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Swinging the Patient Safety Pendulum to Primary Care

Posted By Administration, Friday, February 10, 2017

Patient safety efforts in outpatient settings have been quietly advancing.

By Tejal K. Gandhi, MD, MPH, CPPS

Tejal K. Gandhi


This week, NPSF announced a project we are undertaking in collaboration with CRICO, the Risk Management Foundation of the Harvard Medical Institutions, to identify best practices for managing referrals using electronic health records (EHRs).


Breakdowns in referral management are common and can result in missed or delayed diagnoses and other lapses in patient safety. Closing the loop on referrals is vitally important to achieving correct and timely diagnosis and treatment, and research suggests that EHRs have the potential to close these loops. Through this collaboration, we hope to outline best practices.

I mention this project as an example of how patient safety in outpatient settings has been quietly advancing. As noted in the NPSF report Free from Harm: Accelerating Patient Safety Improvement Fifteen Years after To Err Is Human, we need more research, tools, processes, and structures specifically for ambulatory settings, where most health care is delivered.

Take primary care, for example. A recent review of studies published from 1980 to 2014 finds that patient safety incidents are relatively common in primary care, with roughly 2 to 3 incidents per 100 consultations. Of these, an estimated 4% result in harm, with the most severe cases of harm commonly associated with diagnostic or prescribing errors.

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Although considerable research is still needed into the causes of safety lapses in outpatient settings, we are also beginning to see resources developed that can help health care providers improve. In December, the Agency for Healthcare Research and Quality (AHRQ) began releasing resources as part of the Guide to Improving Patient Safety in Primary Care Settings by Engaging Patients and Families. This project is modeled on a similar guide for the hospital setting. Led by MedStar Health Research Institute, the guide for the primary care setting provides resources in four main areas:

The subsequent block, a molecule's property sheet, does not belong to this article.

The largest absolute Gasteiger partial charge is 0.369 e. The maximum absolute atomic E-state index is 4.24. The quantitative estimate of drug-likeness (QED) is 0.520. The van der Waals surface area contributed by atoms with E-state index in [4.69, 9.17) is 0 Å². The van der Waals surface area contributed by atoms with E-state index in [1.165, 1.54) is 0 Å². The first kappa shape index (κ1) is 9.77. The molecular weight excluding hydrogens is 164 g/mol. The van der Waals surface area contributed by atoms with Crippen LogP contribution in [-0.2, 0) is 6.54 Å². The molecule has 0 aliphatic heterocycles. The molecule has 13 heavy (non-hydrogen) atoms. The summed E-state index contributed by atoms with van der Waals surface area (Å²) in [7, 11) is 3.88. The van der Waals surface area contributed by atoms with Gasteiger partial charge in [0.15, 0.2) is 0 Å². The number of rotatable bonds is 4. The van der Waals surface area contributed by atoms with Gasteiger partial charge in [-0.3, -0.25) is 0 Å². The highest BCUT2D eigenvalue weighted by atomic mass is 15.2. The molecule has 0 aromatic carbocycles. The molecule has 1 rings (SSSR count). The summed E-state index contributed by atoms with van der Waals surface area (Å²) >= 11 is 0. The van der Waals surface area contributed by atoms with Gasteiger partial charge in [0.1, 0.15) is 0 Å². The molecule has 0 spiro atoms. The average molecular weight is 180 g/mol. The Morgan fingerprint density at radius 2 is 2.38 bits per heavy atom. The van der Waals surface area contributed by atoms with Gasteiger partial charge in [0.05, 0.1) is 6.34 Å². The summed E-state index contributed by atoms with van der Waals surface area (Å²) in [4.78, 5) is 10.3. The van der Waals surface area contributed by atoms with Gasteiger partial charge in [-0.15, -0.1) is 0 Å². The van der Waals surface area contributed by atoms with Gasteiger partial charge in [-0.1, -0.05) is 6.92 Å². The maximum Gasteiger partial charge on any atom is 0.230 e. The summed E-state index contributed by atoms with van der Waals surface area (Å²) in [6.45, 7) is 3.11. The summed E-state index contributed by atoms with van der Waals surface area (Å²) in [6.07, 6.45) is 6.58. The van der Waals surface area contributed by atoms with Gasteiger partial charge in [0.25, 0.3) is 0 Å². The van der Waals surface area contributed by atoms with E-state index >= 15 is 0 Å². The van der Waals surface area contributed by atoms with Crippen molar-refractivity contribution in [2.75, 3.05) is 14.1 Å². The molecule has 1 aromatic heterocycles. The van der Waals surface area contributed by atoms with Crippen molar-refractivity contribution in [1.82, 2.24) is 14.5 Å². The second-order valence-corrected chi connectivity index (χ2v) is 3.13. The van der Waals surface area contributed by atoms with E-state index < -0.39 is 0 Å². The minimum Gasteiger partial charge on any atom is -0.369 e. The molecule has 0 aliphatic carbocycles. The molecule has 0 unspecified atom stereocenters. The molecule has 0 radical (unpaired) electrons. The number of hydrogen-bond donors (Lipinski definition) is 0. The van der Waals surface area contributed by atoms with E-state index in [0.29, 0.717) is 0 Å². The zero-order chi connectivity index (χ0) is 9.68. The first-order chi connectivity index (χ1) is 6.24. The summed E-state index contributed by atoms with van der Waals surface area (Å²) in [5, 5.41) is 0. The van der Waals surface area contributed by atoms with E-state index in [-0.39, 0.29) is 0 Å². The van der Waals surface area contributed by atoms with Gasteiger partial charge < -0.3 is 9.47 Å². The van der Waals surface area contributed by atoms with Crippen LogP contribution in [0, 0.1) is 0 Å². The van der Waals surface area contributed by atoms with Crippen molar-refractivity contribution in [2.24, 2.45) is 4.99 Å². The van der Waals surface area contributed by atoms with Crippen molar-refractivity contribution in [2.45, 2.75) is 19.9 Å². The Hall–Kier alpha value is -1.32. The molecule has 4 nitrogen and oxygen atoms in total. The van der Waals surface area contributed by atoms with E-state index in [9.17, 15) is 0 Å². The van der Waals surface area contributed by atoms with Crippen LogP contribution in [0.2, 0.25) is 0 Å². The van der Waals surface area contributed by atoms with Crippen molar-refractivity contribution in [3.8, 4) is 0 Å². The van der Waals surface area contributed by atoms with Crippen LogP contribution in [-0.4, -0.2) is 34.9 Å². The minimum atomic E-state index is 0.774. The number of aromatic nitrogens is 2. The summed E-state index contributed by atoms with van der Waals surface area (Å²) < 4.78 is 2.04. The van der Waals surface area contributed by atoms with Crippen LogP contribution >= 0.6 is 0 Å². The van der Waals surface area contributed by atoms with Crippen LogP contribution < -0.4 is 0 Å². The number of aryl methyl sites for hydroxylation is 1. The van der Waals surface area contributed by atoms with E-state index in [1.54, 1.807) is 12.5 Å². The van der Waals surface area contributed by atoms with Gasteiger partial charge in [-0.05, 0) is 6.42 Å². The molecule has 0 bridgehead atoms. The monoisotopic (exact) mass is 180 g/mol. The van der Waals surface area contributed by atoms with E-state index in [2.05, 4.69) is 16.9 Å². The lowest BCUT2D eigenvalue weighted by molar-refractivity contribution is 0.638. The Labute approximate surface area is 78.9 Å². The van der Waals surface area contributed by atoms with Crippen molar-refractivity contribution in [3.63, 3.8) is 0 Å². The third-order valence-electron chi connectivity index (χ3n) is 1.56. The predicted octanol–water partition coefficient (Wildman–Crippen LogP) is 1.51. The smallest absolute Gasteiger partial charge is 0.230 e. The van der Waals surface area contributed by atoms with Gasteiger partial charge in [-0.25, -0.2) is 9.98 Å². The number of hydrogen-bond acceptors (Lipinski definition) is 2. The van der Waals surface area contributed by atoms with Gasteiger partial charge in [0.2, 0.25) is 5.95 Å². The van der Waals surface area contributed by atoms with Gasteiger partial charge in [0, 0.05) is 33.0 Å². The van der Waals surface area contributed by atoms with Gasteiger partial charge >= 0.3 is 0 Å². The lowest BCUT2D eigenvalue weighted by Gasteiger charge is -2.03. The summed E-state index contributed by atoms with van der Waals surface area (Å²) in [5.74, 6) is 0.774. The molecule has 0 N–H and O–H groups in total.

1. Teach-Back: a technique for clearly communicating medical information to patients and families.
  2. Be Prepared to Be Engaged: a toolkit for patients and families to use that helps them get ready for medical encounters.
  3. Medication Management: a toolkit to help engage patients and caregivers in helping maintain accurate medication lists.
  4. Warm Handoff: a practice wherein transfer of care from one clinician to another is done with the participation of the patient and family.

As AHRQ notes, patient engagement has been shown to contribute to improved safety and quality. NPSF has long advocated that patient and family engagement at all levels of the health care system is a vital component of safe care. What works best in a hospital setting can be very different than what works in primary care, however, and the challenges are different. These new materials from AHRQ are a terrific resource for those working in primary care, and they can help frame an incremental approach to improvement.

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Another development comes from the World Health Organization (WHO). I had the privilege of serving as a reviewer last year on the WHO Technical Series on Safer Primary Care. Consisting of nine separate monographs on topics such as patient engagement, human factors, and transitions of care, this series delves into the scope and nature of harm in primary care settings.

Among its goals, the WHO project seeks to raise awareness among health professionals about the potential for safety lapses in primary care and to provide information about how to design and deliver safer care in that setting.

Raising awareness is a necessary first step in any improvement journey. The availability of these new resources is an encouraging sign that the patient safety pendulum is at last swinging to outpatient care.

What are your thoughts about improving the safety of primary care? Comment on this post below. Note: To comment, you must first register on the website. If you are already registered, you must log in to comment.

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Tejal K. Gandhi, MD, MPH, CPPS, is president and chief executive officer of the National Patient Safety Foundation and of the NPSF Lucian Leape Institute.

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